Comments : 2 Comments »
Tags: marx, marxist humanist initiative, the commune
Categories : events, marxist humanist initiative
Our next public forum in London will be a meeting held jointly with Marxist-Humanist Initiative.
The meeting takes place from 7pm on Monday 5th July, at WEA, 96-100 Clifton St, London EC2 (five mins from Old St/Liverpool St tube stops). Read the rest of this entry »
Comments : 14 Comments »
Tags: capitalism, crisis, economics, profit
Categories : 2008 financial crisis, marx, marxist humanist initiative
by Andrew Kliman
I have just released a new study of the rates of profit of U.S. corporations, 1929-2007, with emphasis on the period since the early 1980s. It’s entitled “The Persistent Fall in Profitability Underlying the Current Crisis: New Temporalist Evidence.
You can obtain the text, and an accompanying spreadsheet file containing data and graphs, by clicking on the link. Read the rest of this entry »
Comments : 5 Comments »
Tags: credit mobilier, economic crisis, marxism, nationalisation, state capitalism
Categories : 2008 financial crisis, marx, marxist humanist initiative, state capitalism, usa
This talk given by Michael Egoavil at the Left Forum 2009 panel “Marx’s ‘Capital’ and the Economic Crisis” argues against the demand for state ownership of banks. Michael can be reached at email@example.com.
Today I’m going to be discussing Marx’s theory of fictitious capital and its relation to real capital accumulation. Along the way I’m going to focus on Marx’s seldom-read analysis of a French bank known as the Credit Mobilier, in which this theory played a fundamental role. I’ll conclude with some thoughts on how this relates to socialist politics today.
In the third volume of Capital, Marx discusses what he calls “fictitious capital” – what we know as “securities.” Essentially these are titles to streams of income, which are treated as commodities and bought and sold on financial markets. There are significant differences between types of securities. Some represent corporate debts, as with bonds, some represent consumer debts, as with mortgage backed securities, and others represent capital investments, as with shares of stock. But the common aspect of all these different securities is that they all give their owners a right to a stream of income, hopefully leaving them with more money than they started off with. The security owner therefore looks upon his security as capital. Read the rest of this entry »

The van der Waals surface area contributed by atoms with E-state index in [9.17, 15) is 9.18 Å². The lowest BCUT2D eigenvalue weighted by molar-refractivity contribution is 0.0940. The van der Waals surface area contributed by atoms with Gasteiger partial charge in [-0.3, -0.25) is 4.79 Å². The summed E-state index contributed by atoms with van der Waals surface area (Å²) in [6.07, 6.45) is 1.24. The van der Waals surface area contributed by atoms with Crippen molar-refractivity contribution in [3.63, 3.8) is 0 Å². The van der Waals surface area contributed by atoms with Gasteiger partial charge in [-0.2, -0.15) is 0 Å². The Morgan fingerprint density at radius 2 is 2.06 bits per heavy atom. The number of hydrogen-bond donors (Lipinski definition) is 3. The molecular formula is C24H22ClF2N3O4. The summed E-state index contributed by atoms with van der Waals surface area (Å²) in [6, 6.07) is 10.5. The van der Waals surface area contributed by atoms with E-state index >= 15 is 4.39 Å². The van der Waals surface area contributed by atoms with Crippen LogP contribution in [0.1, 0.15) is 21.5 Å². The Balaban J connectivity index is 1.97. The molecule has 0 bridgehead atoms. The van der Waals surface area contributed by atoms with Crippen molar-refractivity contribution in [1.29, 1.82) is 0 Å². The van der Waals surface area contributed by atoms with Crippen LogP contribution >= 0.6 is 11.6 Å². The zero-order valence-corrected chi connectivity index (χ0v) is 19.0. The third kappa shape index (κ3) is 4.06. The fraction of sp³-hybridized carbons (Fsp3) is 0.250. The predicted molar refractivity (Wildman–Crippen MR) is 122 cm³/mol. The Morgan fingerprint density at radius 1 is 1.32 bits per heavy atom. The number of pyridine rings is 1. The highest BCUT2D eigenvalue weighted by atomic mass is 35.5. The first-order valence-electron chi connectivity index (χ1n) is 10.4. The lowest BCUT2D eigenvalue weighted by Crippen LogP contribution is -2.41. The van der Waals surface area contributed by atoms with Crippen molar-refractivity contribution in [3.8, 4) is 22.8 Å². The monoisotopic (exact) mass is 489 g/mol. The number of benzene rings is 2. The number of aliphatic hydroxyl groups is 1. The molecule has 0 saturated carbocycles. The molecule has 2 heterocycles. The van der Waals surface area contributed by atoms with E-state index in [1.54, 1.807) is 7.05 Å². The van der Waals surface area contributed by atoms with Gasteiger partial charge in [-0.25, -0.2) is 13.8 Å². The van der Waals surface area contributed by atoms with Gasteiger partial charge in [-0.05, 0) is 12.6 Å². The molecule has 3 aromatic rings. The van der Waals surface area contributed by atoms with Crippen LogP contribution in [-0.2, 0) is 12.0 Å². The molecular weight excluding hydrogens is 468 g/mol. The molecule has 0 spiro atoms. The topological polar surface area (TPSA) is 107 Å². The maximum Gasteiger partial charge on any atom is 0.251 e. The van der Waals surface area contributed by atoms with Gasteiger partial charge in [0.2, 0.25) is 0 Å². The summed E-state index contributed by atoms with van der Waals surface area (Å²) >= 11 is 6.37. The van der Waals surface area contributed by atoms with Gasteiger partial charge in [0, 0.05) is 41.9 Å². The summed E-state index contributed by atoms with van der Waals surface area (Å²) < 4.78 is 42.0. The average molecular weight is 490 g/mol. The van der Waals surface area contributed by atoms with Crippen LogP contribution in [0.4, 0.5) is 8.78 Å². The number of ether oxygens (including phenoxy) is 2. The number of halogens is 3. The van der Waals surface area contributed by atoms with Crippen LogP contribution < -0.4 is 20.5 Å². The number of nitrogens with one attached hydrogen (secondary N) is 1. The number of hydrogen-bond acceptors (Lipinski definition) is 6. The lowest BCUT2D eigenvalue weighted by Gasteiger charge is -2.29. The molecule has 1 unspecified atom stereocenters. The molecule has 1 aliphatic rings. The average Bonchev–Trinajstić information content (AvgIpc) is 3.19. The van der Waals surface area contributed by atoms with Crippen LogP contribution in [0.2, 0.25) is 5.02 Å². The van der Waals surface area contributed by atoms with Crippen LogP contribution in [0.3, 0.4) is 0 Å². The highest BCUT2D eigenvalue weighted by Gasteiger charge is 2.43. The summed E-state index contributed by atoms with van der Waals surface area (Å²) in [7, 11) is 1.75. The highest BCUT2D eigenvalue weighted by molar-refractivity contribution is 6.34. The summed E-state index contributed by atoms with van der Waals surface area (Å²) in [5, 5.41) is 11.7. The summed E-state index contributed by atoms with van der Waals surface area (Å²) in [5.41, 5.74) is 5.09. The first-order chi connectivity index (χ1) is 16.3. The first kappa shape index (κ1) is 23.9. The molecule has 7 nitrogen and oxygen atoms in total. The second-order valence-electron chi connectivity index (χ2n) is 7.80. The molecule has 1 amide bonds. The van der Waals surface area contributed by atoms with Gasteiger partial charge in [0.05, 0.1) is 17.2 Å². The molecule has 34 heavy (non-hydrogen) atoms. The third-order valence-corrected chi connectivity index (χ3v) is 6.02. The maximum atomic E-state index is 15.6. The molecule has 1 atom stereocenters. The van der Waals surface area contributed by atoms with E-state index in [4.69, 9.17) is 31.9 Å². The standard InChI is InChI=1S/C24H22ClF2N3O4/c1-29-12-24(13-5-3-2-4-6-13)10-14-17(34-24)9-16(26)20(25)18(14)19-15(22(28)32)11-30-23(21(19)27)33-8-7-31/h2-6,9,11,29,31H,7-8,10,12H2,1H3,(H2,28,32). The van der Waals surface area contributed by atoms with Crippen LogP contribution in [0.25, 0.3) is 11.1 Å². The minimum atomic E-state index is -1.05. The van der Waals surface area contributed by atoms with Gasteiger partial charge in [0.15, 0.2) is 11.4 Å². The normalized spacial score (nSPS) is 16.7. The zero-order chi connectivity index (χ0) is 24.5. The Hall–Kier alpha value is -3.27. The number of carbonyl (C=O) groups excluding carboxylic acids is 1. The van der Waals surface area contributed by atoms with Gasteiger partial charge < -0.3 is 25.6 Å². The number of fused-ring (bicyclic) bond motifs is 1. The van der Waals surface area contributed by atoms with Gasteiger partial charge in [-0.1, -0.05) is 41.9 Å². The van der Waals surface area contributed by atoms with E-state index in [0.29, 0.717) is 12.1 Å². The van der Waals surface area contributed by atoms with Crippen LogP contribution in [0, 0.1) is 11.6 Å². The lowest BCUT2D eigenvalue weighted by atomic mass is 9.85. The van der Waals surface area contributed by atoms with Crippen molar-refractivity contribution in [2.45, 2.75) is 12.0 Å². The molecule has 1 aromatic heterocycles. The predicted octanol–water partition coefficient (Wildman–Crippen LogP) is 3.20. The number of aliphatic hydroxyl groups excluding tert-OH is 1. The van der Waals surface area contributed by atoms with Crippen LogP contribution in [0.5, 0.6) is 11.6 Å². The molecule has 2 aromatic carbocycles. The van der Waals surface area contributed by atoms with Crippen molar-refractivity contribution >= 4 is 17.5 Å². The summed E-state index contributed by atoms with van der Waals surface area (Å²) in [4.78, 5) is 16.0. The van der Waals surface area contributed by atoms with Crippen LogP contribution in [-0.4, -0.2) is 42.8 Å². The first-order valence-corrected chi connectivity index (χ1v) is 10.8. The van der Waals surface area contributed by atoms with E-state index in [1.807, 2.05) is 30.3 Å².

Comments : 1 Comment »
Tags: andrew kliman, capitalist crisis, hobgoblin, marxist humanist initiative, recession, the commune
Categories : 2008 financial crisis, marx, marxist humanist initiative, state capitalism
Andrew Kliman, author of Reclaiming Marx’s Capital, spoke at our London forum on ‘Causes and Implications of the Economic Crisis’ on Wednesday 8th July. For those who missed Andrew’s excellent talk, this article explains some of his positions on the crisis.
Some prominent radical economists and non-economists have denied that Marx’s theory of the tendential fall in the rate of profit helps to explain the current economic crisis. I want to begin by explaining why they dismiss this theory, and then argue, to the contrary, that the current crisis does have a lot to do with the tendential fall in the rate of profit as analyzed by Marx.
In the 1970s, as an outgrowth of the New Left, and because of the global economic crisis of that decade, there was a renewal of scholarship that attempted to reclaim Marx’s value theory and theories grounded in his value theory, such as his theory of the tendential fall in the rate of profit and his theory of capitalist economic crisis. But these efforts met with a strong reaction, in the form of a resurgent myth that Marx’s value theory and law of the tendential fall in the rate of profit had been proved internally inconsistent. It needs to be stressed that the resurgence of this myth of inconsistency came from within the Left; almost all of the critics of Marx’s value theory in this period, and ever since, have been Marxist or Sraffian economists. Read the rest of this entry »